Think of any Web feature that has become popular in the past 10 years: Chances are craigslist has considered it and rejected it. If you try to build a third-party application designed to make craigslist work better, the management will almost certainly throw up technical roadblocks to shut you down.
There’s a great deal of detail here about the founder’s eccentricities and the company’s odd ways of doing business, but the important point is their reasoning for keeping the site simple: users don’t seem to care about the design or exclusion of new features as long as the site does what they want it to do. And as above, the key factor is that Craigslist is cheap, if not free, for every transaction.
What does this seemingly inevitable evolutionary path toward lo-fi and cheap mean to scholarly publishers? Despite our shared interest in creating better, more feature-laden products for readers, the marketplace is likely to take a different direction. It’s difficult to reconcile — I’m a firm believer in quality and that it separates our products from the free offerings we increasingly compete with online. Is there a place for both “good enough” and high quality in the market? Or are our efforts just building bigger dinosaurs likely to be outpaced by smaller, more efficient mammals?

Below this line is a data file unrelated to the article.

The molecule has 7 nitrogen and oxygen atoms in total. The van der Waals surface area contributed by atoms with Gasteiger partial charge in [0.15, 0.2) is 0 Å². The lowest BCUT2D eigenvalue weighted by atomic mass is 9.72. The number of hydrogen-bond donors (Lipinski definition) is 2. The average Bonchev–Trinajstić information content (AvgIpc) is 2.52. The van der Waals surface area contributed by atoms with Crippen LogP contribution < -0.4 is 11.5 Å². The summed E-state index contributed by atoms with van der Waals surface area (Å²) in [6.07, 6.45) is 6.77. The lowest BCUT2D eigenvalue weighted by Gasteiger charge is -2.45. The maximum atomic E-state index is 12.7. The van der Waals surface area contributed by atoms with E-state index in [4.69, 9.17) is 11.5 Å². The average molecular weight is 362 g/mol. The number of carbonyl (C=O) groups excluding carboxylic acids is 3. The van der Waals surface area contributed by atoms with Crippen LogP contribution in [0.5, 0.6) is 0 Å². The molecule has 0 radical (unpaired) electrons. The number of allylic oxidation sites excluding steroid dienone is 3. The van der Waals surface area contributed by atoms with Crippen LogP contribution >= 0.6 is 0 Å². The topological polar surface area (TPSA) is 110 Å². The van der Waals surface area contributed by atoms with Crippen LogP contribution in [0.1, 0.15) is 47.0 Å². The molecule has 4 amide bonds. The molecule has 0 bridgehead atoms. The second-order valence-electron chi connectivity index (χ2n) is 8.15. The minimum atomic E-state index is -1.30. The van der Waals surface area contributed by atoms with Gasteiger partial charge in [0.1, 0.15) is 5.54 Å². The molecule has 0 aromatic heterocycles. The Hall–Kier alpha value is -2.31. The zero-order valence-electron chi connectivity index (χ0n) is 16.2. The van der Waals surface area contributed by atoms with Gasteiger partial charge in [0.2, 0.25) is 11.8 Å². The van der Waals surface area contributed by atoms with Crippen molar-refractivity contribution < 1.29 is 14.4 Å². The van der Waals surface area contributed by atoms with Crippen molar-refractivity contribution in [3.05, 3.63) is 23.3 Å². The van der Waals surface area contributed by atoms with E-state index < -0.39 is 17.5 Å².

A few strategies have emerged that resemble this trend and are worth watching. Journal readers have clearly chosen PDF as the preferred format for reading papers. In some ways, this is the equivalent of MP3. It’s strictly limited compared to the more flexible and connected information delivery available in HTML versions of articles. The online versions offer things like movies and audio files, and advanced tools for commenting and interacting with the authors and other readers. These limitations don’t seem to matter to readers — the PDF version is “good enough,” and the online enhancements we’re all so excited about are not seen as important. If we were to take this to its extreme, we’d eliminate almost all online features and model our journals on a Craigslist-like simplicity, just having a listing of abstracts and downloadable PDF files. (Hmm, sounds a lot like arXiv.org to me.)